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This week on Xbox: May 7, 2021


We know you're busy and you might miss out on all the interesting things we're talking about on Xbox Wire every week. If you have a few minutes, we can help remedy that. We've narrowed down the news from last week into an easy-to-digest article for all things Xbox related! Or, if you prefer to watch reading, you can enjoy our weekly video program above. Come back every Friday to find out what's going on this week on Xbox!

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Resident Evil Village now available for Xbox One and Xbox Series X | S
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Xbox celebrates Asian America and Pacific Islands Heritage Month
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Xbox Spotlight: Mental Health Awareness Month
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Adventure game The wardrobe comes to Xbox One
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FIFA 21 will be added to the list of games on May 6
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NASCAR Fan Pack Speeds in Rocket League
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  Watch Dogs: Legion

Watch Dogs: Legion New DLC and Title Update 4.0 Now available
Watch Dogs: Legion players can pick up a new DLC character and single-player mission starting today on Xbox Series X | S and Xbox One, as well as a huge number of free additions to the campaign and Online mode with Title Update 4.0. Available through the season pass or as a separate… Read more

Join Bill Overbeck from Left 4 Dead in Tome VII of the Dead by Daylight Archives
Hello, People of the Fog. Check your calendars – a new tome is being opened in the Archives Dead by Daylight . Get ready for compelling new stories, a challenging new Rift and more exclusive outfits and charms than you can imagine with an assault rifle while a Left 4 Dead icon takes … Read more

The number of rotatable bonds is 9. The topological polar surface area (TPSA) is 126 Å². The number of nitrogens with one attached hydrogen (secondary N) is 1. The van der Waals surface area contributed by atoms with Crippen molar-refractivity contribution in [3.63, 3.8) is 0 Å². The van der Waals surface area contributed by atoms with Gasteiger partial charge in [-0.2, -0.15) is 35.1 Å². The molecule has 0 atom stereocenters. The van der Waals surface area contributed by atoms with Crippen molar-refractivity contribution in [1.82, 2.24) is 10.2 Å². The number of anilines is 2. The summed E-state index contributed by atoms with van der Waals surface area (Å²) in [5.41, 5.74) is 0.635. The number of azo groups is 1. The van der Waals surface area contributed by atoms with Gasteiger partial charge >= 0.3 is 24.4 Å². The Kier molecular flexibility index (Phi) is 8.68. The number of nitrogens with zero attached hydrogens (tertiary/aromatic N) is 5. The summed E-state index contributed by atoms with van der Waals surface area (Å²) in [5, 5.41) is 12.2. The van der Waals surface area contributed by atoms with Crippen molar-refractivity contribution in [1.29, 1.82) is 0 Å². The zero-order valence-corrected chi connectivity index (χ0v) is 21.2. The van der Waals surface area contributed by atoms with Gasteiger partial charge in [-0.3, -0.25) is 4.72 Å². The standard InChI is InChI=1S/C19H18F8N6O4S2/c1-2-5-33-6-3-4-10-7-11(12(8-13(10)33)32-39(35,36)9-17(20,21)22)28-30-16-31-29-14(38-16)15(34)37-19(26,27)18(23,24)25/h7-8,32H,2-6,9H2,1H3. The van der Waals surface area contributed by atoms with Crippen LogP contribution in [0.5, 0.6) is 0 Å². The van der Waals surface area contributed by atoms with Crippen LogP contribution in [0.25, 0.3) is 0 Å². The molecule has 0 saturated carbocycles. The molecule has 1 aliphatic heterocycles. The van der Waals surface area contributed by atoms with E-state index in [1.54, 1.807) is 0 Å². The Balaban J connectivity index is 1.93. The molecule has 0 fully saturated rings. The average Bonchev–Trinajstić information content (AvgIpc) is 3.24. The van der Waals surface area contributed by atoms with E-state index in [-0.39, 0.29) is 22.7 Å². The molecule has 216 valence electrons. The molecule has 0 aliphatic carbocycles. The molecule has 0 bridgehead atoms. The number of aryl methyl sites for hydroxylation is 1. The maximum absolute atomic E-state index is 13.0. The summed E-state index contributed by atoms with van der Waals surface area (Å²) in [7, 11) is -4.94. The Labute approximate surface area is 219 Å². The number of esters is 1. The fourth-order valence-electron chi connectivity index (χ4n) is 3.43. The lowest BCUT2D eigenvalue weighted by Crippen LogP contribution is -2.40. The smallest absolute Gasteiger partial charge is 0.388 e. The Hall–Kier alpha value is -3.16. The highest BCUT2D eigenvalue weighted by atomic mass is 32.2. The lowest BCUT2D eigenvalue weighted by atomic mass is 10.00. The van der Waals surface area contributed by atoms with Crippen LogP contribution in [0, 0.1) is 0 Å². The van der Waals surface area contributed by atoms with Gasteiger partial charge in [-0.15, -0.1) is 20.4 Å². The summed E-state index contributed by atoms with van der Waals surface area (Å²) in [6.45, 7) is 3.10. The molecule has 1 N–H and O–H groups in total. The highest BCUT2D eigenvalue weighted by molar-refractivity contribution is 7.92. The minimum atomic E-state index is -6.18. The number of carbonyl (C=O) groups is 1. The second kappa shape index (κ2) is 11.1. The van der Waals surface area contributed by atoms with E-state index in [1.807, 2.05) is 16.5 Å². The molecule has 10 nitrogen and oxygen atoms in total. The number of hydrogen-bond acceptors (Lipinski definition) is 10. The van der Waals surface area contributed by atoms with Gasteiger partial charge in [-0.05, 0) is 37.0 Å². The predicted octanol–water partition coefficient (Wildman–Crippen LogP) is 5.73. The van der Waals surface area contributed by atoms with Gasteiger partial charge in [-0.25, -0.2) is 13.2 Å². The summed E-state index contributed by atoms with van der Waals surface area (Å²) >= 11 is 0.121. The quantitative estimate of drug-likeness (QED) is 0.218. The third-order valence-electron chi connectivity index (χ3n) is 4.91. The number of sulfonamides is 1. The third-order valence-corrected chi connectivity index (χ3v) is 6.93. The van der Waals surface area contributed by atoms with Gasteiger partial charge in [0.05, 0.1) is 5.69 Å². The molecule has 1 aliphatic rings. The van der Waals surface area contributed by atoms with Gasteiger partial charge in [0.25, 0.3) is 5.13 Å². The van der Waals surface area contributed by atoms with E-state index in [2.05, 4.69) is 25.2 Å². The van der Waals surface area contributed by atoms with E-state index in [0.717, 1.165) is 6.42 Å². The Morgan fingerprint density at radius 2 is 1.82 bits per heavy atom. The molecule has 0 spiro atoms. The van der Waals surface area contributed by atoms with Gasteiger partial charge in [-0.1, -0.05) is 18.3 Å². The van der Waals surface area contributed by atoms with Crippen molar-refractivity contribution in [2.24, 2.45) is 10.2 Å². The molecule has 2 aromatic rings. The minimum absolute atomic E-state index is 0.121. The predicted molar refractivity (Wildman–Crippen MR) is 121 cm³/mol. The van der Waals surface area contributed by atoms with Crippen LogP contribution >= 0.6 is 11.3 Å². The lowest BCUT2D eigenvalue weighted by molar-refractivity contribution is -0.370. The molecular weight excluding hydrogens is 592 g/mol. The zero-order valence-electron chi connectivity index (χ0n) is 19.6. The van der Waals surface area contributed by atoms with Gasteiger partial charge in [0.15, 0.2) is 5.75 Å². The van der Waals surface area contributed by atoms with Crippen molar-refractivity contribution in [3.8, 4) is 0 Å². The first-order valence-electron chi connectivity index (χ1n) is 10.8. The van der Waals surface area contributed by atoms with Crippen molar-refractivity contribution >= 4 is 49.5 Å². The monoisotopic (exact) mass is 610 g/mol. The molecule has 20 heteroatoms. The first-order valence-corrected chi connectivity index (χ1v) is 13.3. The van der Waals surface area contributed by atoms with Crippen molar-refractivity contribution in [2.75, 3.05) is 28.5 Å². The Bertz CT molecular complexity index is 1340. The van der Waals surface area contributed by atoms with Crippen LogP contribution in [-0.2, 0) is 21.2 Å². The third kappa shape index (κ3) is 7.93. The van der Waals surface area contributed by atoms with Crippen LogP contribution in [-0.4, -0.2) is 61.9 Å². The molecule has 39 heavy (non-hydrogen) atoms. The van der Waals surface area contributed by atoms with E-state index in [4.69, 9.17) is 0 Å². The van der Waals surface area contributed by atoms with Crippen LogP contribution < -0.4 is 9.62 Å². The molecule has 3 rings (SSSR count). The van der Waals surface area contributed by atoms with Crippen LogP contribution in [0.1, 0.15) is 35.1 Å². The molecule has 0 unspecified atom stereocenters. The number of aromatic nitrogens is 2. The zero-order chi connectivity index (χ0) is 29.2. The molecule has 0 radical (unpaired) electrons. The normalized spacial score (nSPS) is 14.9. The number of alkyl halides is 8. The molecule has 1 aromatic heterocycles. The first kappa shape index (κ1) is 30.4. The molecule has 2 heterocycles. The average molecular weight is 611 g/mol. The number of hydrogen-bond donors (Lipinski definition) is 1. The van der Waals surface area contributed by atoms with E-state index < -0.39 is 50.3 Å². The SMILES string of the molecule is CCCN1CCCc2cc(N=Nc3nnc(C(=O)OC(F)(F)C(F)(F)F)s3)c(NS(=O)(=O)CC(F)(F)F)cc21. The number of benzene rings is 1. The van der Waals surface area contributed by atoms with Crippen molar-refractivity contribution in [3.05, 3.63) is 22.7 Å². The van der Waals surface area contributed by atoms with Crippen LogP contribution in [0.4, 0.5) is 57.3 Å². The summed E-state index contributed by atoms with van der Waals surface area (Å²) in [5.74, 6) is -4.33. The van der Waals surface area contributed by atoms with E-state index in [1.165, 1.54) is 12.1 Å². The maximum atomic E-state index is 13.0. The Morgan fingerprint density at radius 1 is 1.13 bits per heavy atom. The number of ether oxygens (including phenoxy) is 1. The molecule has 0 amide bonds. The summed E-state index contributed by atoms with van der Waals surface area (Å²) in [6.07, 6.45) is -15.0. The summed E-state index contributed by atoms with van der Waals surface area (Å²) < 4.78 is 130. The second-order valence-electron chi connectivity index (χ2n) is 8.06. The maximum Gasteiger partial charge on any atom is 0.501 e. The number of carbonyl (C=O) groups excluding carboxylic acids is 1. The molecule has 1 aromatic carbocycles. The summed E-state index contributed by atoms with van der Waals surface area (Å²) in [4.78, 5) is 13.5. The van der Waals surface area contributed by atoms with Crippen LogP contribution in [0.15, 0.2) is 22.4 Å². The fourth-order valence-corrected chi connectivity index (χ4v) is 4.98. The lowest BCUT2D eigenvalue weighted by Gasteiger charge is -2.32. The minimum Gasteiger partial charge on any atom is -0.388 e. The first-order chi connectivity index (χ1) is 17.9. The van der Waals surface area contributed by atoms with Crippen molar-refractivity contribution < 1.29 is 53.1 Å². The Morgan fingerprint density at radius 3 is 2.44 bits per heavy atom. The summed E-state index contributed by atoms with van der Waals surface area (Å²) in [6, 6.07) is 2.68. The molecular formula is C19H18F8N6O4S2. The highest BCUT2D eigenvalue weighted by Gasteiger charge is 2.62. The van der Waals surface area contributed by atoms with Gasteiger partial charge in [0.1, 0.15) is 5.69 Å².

<img loading = "lazy" width = "1920" height = "1080" src = "https://news.xbox.com/en-us/wp-content/uploads/sites/2/2021/05/NWOX.jpg?w = 940 & resize = 1920% 2C1080 "alt =" Next week on Xbox – Hero Image [19659076] Next week on Xbox: May 10th to 14th
Welcome to the next week on Xbox! Here, we cover all the new games that will be released soon for the Xbox Series X | S, Xbox One and Windows 10 PC, as well as the upcoming Xbox Game Pass and ID @ Xbox titles to be released soon! Get more details about the games below and click on your profiles… Read more

This week on Xbox: April 30, 2021
This week on Xbox: April 23, 2021
This Week on Xbox: April 9, 2021 [19659082]

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The Days Gone PC Won & # 039; t Supports DLSS or Ray Tracing


Days Gone is the latest PlayStation exclusive for the PC. Today, developer Bend Studio shared some details about what settings players can expect to find in the PC version. Unfortunately, Days Gone on the PC does not support DLSS or radius tracking.

In a FAQ for the PC version of Days Gone, Bend revealed that the next PC release will not support Nvidia's Deep Learning Super Sampling (DLSS) technology, which uses deep learning to enhance low-resolution images In real time. It's a really cool technology that has increased the frame rate substantially depending on the game.

Likewise, ray tracing will not be supported on the PC, which means that powerful light rendering techniques on next generation systems will be absent on the PC for Days Gone.

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However, Days Gone will have several customizable options for PC. Everything, from a higher level of detail, foliage drawing distance, shadow quality, renderings, textures, field of view and more, will be scalable to varying degrees. Days Gone also supports 60 FPS or unlocked frame rate, as well as ultra-wide monitor support.

The latest version of the PlayStation for the PC, Horizon Zero Dawn also had no ray tracing and DLSS support, which was notable because the Horizon ran on the Decima engine. The same Kojima Productions engine used for Death Stranding that supported DLSS on PCs.